LYNN — Male students of color say the barriers prohibiting them from going to college continue to get in their way, so educational institutions across the city are working together to change that.
Lynn Public Schools, the Lynn YMCA, North Shore Community College, and Salem State University are combining efforts to remove those barriers, according to Audrey Jiménez, executive director of the YMCA. Their efforts are part of a bigger state initiative, “100 Males to College: Brotherhood for College Success,” which was launched to increase college access, enrollment, retention, and success for low-income male students of color.
Jiménez said the barriers include being a first-generation college student, living in a low-income family, not having access to the right resources, battling immigration, living in poverty, or dealing with issues related to substance abuse in the family.
“It’s nice for us to know there are people out there that care and that have concerns about the stereotypes that surround us,” said Lynn Classical junior Bolaji Odusanya. “We want to change those stereotypes. We are all equal.”
Odusanya has been class president for three years in a row, all while raising his 3-year-old son, maintaining a 4.0 GPA, and playing football. He said he didn’t have anyone to relate to growing up, which is why he appreciates the program.
Jiménez said the initiative hit locally last year with major help with from Denise Vinciarelli, the senior government teacher at Lynn Classical. After volunteering with Jiménez, Vinciarelli said she was enthralled with the program and wanted to find a way for her students to have access to higher education at a friendly level.
Jiménez and Vinciarelli organized the inaugural “Annual Lunch with the Superintendent” where the Classical students participating in the initiative sat down and had an informal meal with Superintendent Patrick Tutwiler. Vinciarelli said their goal for the luncheon was to empower and motivate the 30 male students who were handpicked to participate.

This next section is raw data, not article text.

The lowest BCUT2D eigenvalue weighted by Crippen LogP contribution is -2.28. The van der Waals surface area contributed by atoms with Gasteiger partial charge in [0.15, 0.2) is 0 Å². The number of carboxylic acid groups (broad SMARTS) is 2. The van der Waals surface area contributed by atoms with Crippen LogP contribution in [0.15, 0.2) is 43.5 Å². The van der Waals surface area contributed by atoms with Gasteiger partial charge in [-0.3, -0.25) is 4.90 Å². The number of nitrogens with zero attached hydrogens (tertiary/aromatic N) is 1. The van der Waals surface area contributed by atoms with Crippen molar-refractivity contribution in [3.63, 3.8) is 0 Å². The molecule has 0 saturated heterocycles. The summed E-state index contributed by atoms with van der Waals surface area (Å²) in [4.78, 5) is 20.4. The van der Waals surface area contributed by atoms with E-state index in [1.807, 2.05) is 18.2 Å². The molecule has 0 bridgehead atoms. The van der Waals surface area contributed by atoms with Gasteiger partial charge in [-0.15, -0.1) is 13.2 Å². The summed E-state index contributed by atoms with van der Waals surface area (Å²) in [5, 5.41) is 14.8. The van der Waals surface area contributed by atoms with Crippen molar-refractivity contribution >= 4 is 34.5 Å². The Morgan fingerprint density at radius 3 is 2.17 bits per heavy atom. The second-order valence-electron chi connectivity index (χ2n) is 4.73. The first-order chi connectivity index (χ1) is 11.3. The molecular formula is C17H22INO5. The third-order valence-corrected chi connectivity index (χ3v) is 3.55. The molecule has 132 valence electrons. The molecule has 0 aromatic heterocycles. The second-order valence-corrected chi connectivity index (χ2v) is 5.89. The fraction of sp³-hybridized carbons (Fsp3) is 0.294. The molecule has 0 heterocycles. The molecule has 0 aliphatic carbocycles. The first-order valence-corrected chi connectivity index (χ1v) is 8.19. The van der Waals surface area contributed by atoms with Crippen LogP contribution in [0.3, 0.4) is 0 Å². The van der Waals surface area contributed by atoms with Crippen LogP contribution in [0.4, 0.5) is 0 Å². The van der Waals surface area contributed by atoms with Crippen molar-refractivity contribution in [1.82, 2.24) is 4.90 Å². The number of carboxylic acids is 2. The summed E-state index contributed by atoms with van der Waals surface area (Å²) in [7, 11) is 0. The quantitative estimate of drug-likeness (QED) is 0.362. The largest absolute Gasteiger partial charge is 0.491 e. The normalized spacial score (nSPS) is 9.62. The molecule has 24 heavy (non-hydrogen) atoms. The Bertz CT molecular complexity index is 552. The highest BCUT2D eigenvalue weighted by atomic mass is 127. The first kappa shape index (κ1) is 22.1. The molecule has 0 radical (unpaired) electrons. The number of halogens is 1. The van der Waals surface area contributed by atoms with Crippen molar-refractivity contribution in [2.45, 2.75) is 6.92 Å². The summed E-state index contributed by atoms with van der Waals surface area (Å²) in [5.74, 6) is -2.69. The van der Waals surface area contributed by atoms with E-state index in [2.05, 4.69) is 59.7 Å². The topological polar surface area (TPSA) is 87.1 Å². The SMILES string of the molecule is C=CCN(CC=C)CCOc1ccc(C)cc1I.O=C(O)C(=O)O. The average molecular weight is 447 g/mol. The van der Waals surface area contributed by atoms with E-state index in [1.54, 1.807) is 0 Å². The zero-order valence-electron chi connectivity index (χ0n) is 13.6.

“Things are changing, it’s a new day,” said Vinciarelli. “As a community, it takes a village to get things done.”
While the initiative has only begun with students at Lynn Classical, Jiménez said they hope it grows to other schools in the city. Jiménez and Vinciarelli got in contact with Michele Cubelli Harris, senior special programs coordinator for NSCC, to create an accessible pathway for the high schoolers.
Harris said NSCC recently debuted a bridge program that has a similar mission but is targeted toward male students of color who are already enrolled at the college.
“Sometimes life can get in the way of these kids going to college,” said Jiménez.
The YMCA executive director said she hopes each of the educational institutions can combine their resources and ensure young male students of color can get themselves into a position to enroll in, and graduate from, college. Their goal is to host meetings, or fun activities, once a month where the selected students can engage in conversations and continue to mentor each other, she said.
“I want to congratulate all of you for committing to this effort,” Tutwiler said to the students. “I ask that you carry this forward and mentor the young males who come after you. There are no shortcuts in life, the only way you get to where you want to be is to work hard.”